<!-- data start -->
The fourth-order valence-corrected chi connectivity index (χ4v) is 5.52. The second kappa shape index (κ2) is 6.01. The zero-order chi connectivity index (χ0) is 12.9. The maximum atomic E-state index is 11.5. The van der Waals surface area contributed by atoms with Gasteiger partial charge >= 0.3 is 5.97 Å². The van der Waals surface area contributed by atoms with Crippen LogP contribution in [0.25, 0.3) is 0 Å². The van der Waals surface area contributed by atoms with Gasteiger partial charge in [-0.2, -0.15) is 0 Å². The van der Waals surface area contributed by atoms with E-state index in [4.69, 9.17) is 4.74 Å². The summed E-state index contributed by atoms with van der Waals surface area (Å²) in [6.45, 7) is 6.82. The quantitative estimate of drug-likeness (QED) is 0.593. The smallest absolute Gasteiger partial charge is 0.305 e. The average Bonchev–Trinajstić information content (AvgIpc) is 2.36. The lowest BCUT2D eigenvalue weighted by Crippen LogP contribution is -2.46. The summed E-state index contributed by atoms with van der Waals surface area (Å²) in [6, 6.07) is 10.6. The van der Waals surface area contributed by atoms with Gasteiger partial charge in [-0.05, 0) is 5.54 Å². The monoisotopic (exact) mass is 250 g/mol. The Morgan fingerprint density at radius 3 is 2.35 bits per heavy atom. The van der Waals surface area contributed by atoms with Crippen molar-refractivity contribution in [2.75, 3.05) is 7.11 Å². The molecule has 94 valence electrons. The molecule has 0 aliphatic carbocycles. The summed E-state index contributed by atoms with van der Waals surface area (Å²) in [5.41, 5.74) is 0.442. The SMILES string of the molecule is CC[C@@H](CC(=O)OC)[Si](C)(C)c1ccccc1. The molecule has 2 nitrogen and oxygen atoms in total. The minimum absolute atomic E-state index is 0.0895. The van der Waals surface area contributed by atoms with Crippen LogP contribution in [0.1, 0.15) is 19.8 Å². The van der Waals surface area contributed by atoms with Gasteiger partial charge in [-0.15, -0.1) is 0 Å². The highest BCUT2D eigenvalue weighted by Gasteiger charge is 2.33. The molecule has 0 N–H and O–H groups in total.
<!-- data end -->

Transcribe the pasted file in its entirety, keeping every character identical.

The fourth-order valence-corrected chi connectivity index (χ4v) is 5.52. The second kappa shape index (κ2) is 6.01. The zero-order chi connectivity index (χ0) is 12.9. The maximum atomic E-state index is 11.5. The van der Waals surface area contributed by atoms with Gasteiger partial charge >= 0.3 is 5.97 Å². The van der Waals surface area contributed by atoms with Crippen LogP contribution in [0.25, 0.3) is 0 Å². The van der Waals surface area contributed by atoms with Gasteiger partial charge in [-0.2, -0.15) is 0 Å². The van der Waals surface area contributed by atoms with E-state index in [4.69, 9.17) is 4.74 Å². The summed E-state index contributed by atoms with van der Waals surface area (Å²) in [6.45, 7) is 6.82. The quantitative estimate of drug-likeness (QED) is 0.593. The smallest absolute Gasteiger partial charge is 0.305 e. The average Bonchev–Trinajstić information content (AvgIpc) is 2.36. The lowest BCUT2D eigenvalue weighted by Crippen LogP contribution is -2.46. The summed E-state index contributed by atoms with van der Waals surface area (Å²) in [6, 6.07) is 10.6. The van der Waals surface area contributed by atoms with Gasteiger partial charge in [-0.05, 0) is 5.54 Å². The monoisotopic (exact) mass is 250 g/mol. The Morgan fingerprint density at radius 3 is 2.35 bits per heavy atom. The van der Waals surface area contributed by atoms with Crippen molar-refractivity contribution in [2.75, 3.05) is 7.11 Å². The molecule has 94 valence electrons. The molecule has 0 aliphatic carbocycles. The summed E-state index contributed by atoms with van der Waals surface area (Å²) in [5.41, 5.74) is 0.442. The SMILES string of the molecule is CC[C@@H](CC(=O)OC)[Si](C)(C)c1ccccc1. The molecule has 2 nitrogen and oxygen atoms in total. The minimum absolute atomic E-state index is 0.0895. The van der Waals surface area contributed by atoms with Crippen LogP contribution in [0.1, 0.15) is 19.8 Å². The van der Waals surface area contributed by atoms with Gasteiger partial charge in [-0.15, -0.1) is 0 Å². The highest BCUT2D eigenvalue weighted by Gasteiger charge is 2.33. The molecule has 0 N–H and O–H groups in total.